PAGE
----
Red Hat OpenShift Service on AWS (ROSA) 101
Charlotte Fung, from the Red Hat Managed OpenShift Black Belt team, discusses the underlying architecture of the Red Hat OpenShift Service on AWS (ROSA), focusing on nodes, function, control and data plane, and AWS VPC constructs.
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Charlotte Fung (00:00):
Hi, my name is Charlotte Fung, and I am a Cloud Services Black Belt at Red Hat. Today I'll be talking to you about Red Hat OpenShift Service on AWS, commonly known as ROSA. So what is ROSA? ROSA is a fully managed, jointly engineered product by Red Hat and AWS, which gives you a Kubernetes-ready platform where you can run your applications.
But for today, I'll be talking about the fundamental architecture of ROSA, which is like the simplest architecture you can think of. So because ROSA runs in AWS, you get, your cluster will run in a VPC. All right. And for the fundamental, the simplest deployment of ROSA cluster, it would be a Single-AZ deployment. So we have your Single-AZ, and I just want to point out, this is the simplest default architecture for a new user that's trying to understand what ROSA is, and to get started. For the fundamental default deployment, we need two subnets. One would be a public subnet, and the second subnet, will be a private subnet.
So what happens is, all your cluster resources will be in your private subnet, and in the public subnet you're going to have your egress and egress resources. So for each cluster, each cluster is deployed with three control nodes.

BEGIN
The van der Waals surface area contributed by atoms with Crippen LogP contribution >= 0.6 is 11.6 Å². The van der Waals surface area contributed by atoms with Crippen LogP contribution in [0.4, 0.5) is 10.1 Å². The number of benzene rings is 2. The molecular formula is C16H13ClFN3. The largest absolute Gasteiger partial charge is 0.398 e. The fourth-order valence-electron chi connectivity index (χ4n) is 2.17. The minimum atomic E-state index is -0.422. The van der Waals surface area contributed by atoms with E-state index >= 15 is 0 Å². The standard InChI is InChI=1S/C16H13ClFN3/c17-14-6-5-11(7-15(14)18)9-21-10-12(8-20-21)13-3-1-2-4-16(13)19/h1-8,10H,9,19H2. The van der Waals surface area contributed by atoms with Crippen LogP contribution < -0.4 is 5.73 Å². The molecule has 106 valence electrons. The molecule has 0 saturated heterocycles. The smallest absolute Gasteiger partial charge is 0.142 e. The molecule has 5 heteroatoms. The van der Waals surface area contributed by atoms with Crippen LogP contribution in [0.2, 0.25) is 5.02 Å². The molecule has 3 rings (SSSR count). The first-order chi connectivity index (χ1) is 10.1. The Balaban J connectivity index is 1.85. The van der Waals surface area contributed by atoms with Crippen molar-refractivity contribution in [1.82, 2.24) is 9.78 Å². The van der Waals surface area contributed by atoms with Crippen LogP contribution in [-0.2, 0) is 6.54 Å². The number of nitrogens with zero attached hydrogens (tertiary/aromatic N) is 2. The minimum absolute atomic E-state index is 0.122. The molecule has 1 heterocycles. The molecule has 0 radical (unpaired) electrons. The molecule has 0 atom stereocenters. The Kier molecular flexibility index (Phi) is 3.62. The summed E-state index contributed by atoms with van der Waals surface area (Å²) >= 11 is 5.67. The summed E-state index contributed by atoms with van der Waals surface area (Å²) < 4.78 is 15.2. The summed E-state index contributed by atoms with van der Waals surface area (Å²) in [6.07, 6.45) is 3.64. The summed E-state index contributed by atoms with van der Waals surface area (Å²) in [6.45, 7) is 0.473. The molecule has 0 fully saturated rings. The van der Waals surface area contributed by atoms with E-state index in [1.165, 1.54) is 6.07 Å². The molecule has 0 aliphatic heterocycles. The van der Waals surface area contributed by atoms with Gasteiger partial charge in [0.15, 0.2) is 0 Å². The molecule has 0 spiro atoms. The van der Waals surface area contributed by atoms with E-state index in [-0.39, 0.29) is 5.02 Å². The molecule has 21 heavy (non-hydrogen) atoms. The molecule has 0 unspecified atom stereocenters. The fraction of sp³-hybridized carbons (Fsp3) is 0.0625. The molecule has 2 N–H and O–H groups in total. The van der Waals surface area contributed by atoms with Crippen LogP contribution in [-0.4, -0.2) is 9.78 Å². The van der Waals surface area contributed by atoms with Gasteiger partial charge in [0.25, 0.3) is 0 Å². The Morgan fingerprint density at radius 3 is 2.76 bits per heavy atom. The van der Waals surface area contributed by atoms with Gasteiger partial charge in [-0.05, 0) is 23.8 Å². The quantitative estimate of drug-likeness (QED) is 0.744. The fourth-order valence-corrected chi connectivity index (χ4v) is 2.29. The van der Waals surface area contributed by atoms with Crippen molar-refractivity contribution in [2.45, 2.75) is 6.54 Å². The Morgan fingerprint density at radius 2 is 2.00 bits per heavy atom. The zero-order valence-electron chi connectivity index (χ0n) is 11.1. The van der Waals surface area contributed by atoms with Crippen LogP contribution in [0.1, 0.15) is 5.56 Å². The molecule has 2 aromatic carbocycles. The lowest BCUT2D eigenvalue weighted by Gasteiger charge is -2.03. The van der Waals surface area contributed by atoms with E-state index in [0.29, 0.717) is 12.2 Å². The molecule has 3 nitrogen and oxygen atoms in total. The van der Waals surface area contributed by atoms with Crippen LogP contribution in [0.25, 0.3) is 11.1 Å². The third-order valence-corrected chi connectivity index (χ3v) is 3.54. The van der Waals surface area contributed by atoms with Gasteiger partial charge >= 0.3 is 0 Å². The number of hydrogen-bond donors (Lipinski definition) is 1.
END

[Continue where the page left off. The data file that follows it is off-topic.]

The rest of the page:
At least three. And this is to account for resiliency and high availability. Each control node comes with an API server, an Etcd, and with the controller. We also get two infrastructure nodes, a minimum of two infrastructure nodes. And also this is to account for resiliency. And each infrastructure node contains an in-built registry. It also has a router layer, and it also comes with a monitoring server. And also for each cluster, you get at least two worker nodes, which is where all your applications will be running on.
So worker times two, infra times two, and control.
Accessing the cluster
So this basically is like your OpenShift, your ROSA resources, which will be located in your private subnet. For these resources to communicate with the internet, you can make use of a NAT gateway, which sits in your public subnet. So now you may wonder how do you get access to the cluster in the private subnet? So ROSA comes with pre-built load balancers, and I'm going to be talking about them right now.
So let's assume this is a developer or even an SRE, which is a site reliability engineer, that supports ROSA, that manages the cluster for you. So for default deployment, both will access your cluster, through the internet, and they'll make use of a series of load balancers that come pre-built with your cluster. So the first load balancer will be your external/internal API network load balancers, that gives access to your control plane. The second load balancer, we call this the SRE API Elastic Load Balancer. And this is what our SRE team uses to manage your cluster. For end user application access, we will make use of an external/internal elastic load balancer, and this will talk directly with your router layer on the infrastructure node.
And we also have a fourth load balancer, for SRE console access. And this also communicates, and SREs also use that to manage your cluster. Internally, your clusters would communicate with each other, using the internal network load balancer.
So from a fundamental perspective, this is what your cluster will look like. We do not recommend this for a production, great deployment. For production, we highly recommend that you use a Multi-AZ deployment where you're going to have three control planes in each AZ, three in front nodes in each, you have three control plane, one in each AZ, three in front nodes, one in each AZ, and at least three worker nodes, one in each AZ, which helps you to make use of the high availability, high resiliency, of the AWS cloud.